February 27th…“TELL ABOUT THE BEST PET YOU EVER HAD.”
“Spotty” was my buddy, my BEST buddy!! That dear dog and I were inseparable. No matter how much trouble I was in with parents, teachers or whoever; my pal “Spotty” was always thrilled to see me. Energetically he would “lick my face off” because he was my devoted friend no matter what anyone else said about me.
There would be times I was crying from a scolding by teacher or parents. There I sat, in a lap full of tears, as “Spotty” would see me from a distance and run to my side. That pooch literally would “kiss” my tears away with that happy tongue of his, leaving me slathered and slobbered all over, yet glad for this sincere camaraderie between that Terrier and myself. Oftentimes, we’d play fight with each other. I’d have my leather gloves on (or not) and that aggressive lil stinker would bite and gnaw on my clenched fist. It was his roughhouse way of saying, “I love this chew toy human!!”
In the Bible, Ecclesiastes Chapter 3 Verse 2 says, “There’s a time to be born, And a time to die…..”. Sadly, in early August of 1967, it was to be “Spotty’s” time to die. Our parents had sold the family farm and Dad had decided that “Spotty” would not be making the trip with us to our new home in Washington State. Although our farmer father loved all of our animals, including “Spotty”, he had to face the reality of a time crunch and moving our family to a whole new life on the West Coast. There just would not be the luxury of time in trying to find a new home for the family dog. Poor Dad, he was obviously overloaded with so much to do already in packing and getting ready for the 1,720 mile journey ahead of us all.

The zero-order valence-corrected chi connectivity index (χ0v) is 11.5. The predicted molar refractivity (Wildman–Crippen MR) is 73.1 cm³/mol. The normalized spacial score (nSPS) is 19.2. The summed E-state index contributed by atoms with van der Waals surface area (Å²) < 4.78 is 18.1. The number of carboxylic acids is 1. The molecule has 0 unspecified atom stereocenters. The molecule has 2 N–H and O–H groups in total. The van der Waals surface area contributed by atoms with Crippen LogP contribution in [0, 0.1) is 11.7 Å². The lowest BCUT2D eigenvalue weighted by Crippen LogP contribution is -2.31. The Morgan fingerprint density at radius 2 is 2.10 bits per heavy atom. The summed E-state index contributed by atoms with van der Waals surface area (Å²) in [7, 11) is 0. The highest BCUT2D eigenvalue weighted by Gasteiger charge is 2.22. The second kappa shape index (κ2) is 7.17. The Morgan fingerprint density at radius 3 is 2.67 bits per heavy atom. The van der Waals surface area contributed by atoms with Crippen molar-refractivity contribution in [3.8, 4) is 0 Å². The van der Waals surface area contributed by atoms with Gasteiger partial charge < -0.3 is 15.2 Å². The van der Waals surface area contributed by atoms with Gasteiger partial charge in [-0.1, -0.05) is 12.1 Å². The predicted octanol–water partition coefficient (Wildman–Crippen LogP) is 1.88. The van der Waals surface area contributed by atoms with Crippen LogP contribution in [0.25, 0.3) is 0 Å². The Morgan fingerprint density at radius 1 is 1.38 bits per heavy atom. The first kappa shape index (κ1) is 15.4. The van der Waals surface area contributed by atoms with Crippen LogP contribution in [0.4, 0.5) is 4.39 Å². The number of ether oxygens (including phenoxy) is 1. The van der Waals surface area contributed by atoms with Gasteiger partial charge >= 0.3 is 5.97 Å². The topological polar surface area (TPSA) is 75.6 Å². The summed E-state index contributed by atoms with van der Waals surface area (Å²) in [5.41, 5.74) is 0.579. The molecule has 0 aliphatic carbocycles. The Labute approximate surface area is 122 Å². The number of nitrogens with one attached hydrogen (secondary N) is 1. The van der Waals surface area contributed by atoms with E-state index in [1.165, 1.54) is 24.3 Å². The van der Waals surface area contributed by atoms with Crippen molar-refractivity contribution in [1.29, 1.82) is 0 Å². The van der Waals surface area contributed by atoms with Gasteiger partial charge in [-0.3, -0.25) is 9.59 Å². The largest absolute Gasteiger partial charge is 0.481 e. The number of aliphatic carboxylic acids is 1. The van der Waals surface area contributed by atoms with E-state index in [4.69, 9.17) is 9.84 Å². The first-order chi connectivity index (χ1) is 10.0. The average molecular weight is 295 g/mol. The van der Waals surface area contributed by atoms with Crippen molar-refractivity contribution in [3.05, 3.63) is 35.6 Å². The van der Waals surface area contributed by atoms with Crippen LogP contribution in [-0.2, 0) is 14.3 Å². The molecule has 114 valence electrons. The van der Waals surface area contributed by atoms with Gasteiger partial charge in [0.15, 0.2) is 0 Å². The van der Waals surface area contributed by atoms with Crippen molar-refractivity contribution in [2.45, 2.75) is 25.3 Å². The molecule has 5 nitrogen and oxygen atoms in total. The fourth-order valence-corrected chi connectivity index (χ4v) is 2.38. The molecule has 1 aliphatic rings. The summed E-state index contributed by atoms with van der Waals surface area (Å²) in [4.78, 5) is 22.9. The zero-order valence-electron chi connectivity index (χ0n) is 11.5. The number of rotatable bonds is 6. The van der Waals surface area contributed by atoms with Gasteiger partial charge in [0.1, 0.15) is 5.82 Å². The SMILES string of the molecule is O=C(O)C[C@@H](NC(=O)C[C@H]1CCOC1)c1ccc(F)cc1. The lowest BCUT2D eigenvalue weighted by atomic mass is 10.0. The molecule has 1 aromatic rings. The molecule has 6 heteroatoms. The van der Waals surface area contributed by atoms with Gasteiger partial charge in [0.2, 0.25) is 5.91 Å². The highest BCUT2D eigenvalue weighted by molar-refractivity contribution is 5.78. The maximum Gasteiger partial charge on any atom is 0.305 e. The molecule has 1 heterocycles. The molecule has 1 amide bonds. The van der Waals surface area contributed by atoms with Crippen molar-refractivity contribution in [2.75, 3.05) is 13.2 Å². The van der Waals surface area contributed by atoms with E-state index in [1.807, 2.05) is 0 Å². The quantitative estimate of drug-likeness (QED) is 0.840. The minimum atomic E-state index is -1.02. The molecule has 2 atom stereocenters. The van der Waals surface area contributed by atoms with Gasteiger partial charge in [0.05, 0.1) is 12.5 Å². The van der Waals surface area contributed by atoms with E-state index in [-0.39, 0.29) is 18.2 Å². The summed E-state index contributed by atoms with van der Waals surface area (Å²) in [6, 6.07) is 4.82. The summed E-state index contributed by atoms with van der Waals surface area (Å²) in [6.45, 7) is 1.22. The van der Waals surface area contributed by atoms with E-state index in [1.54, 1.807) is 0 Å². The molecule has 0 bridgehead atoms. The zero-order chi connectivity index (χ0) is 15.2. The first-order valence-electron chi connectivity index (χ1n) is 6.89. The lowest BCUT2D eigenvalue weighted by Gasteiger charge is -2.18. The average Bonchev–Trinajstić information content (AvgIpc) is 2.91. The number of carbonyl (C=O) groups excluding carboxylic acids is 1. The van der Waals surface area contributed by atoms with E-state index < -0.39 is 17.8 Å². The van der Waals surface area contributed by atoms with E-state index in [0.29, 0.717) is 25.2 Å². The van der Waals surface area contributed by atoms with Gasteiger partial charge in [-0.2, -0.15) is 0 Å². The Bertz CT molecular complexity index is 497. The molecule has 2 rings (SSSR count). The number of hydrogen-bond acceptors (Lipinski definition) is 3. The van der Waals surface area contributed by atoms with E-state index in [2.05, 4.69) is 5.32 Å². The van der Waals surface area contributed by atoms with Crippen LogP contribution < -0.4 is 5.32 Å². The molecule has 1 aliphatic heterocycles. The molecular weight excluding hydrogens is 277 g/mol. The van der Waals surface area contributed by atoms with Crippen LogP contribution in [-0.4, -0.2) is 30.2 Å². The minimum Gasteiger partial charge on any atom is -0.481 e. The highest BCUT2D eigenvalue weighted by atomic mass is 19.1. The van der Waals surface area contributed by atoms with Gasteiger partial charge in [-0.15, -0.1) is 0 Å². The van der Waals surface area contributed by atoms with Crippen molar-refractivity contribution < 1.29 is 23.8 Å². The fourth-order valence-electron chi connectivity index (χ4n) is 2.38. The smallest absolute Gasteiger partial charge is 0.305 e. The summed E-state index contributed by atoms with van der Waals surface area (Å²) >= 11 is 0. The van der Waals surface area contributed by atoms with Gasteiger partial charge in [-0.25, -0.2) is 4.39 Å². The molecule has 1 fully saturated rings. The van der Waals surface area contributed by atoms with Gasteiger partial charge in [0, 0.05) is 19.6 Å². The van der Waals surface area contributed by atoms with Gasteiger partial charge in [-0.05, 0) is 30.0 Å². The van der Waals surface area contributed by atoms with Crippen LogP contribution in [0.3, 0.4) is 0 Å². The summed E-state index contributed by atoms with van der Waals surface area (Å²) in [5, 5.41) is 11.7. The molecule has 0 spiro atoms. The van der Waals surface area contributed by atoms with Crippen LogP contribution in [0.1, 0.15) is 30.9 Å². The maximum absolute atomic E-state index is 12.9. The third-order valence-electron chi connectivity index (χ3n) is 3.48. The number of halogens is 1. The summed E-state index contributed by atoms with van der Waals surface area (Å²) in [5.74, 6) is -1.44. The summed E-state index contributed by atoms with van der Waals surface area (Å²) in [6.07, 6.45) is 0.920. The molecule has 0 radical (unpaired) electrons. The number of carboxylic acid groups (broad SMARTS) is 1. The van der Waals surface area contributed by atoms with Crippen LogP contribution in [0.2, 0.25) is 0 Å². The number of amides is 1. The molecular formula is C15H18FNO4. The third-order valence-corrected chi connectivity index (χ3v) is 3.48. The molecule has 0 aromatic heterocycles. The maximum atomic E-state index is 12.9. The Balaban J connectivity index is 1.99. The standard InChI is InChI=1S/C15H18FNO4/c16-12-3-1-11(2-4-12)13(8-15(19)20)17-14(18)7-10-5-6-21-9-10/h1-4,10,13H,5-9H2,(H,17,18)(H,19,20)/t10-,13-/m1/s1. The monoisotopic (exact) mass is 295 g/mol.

My brother-in-law was given the task of killing our dog. My job, on that fateful day, was to jump in the bed of our 1950 Ford pickup and call “Spotty” to jump in there with me. Happily obedient, my four legged friend jumped up and inside the truck box with me for what was to be his last ride on this Earth. As usual, his tail was wagging with joy for taking this ride and he was exuding his usual trademark energy for life. As the truck bumped along the alfalfa field and towards the “thicket” (back woods) of our property, the tears flowed from my eyes like a faucet as I petted and hugged this dear dog as my brother-in-law approached the “thicket” at the far SW corner of our 120 acre farm.
I just couldn’t bear the pain of actually seeing my canine cutie shot, so, after “Spotty” and I jumped down from the truck bed, I had him follow my brother-in-law while I climbed into the pickup’s cab. I tightly rolled up both windows to keep out the sound of what I knew would happen shortly. I watched “Spotty” obediently follow that man with the rifle towards the thick brush and then disappear around a corner.
I clasped my hands tightly over my ears in the hopes of not hearing the crack of that rifle shot, but…...KAPOWWW!!!.….I still heard the awful shot that ended my “Spotty’s” life. Even though I was a young man of 13 years, it was a very lonely rest of the day and full of tears for this country boy who no longer would enjoy the company of that little white Terrier who had shown me his heart to be full of love and licks for this Norwegian Farmer’s Son.